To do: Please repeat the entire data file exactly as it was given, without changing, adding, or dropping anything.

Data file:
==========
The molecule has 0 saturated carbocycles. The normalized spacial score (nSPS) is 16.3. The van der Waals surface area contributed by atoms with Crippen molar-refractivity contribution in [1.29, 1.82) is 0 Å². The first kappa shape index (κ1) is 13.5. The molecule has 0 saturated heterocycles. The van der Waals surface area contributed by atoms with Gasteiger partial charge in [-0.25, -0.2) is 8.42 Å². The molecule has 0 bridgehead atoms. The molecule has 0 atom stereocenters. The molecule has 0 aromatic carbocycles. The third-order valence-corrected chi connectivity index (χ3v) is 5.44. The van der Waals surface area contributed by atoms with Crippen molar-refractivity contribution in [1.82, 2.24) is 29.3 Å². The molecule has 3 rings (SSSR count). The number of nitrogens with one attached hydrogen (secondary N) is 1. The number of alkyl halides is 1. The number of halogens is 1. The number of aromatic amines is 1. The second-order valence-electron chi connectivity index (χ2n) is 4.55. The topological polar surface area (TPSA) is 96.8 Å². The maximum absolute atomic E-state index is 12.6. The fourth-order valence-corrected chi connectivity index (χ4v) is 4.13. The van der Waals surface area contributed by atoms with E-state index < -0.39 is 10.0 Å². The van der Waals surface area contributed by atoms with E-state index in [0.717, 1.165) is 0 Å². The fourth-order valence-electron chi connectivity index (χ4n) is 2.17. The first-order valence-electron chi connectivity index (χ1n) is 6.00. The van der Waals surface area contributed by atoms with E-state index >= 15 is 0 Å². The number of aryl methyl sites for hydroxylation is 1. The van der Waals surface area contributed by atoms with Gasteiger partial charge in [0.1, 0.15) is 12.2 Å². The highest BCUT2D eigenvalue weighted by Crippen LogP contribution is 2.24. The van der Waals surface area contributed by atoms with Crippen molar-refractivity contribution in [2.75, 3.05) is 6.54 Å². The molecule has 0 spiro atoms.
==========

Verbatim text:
The molecule has 0 saturated carbocycles. The normalized spacial score (nSPS) is 16.3. The van der Waals surface area contributed by atoms with Crippen molar-refractivity contribution in [1.29, 1.82) is 0 Å². The first kappa shape index (κ1) is 13.5. The molecule has 0 saturated heterocycles. The van der Waals surface area contributed by atoms with Gasteiger partial charge in [-0.25, -0.2) is 8.42 Å². The molecule has 0 bridgehead atoms. The molecule has 0 atom stereocenters. The molecule has 0 aromatic carbocycles. The third-order valence-corrected chi connectivity index (χ3v) is 5.44. The van der Waals surface area contributed by atoms with Crippen molar-refractivity contribution in [1.82, 2.24) is 29.3 Å². The molecule has 3 rings (SSSR count). The number of nitrogens with one attached hydrogen (secondary N) is 1. The number of alkyl halides is 1. The number of halogens is 1. The number of aromatic amines is 1. The second-order valence-electron chi connectivity index (χ2n) is 4.55. The topological polar surface area (TPSA) is 96.8 Å². The maximum absolute atomic E-state index is 12.6. The fourth-order valence-corrected chi connectivity index (χ4v) is 4.13. The van der Waals surface area contributed by atoms with E-state index < -0.39 is 10.0 Å². The van der Waals surface area contributed by atoms with E-state index in [0.717, 1.165) is 0 Å². The fourth-order valence-electron chi connectivity index (χ4n) is 2.17. The first-order valence-electron chi connectivity index (χ1n) is 6.00. The van der Waals surface area contributed by atoms with E-state index >= 15 is 0 Å². The number of aryl methyl sites for hydroxylation is 1. The van der Waals surface area contributed by atoms with Gasteiger partial charge in [0.1, 0.15) is 12.2 Å². The highest BCUT2D eigenvalue weighted by Crippen LogP contribution is 2.24. The van der Waals surface area contributed by atoms with Crippen molar-refractivity contribution in [2.75, 3.05) is 6.54 Å². The molecule has 0 spiro atoms.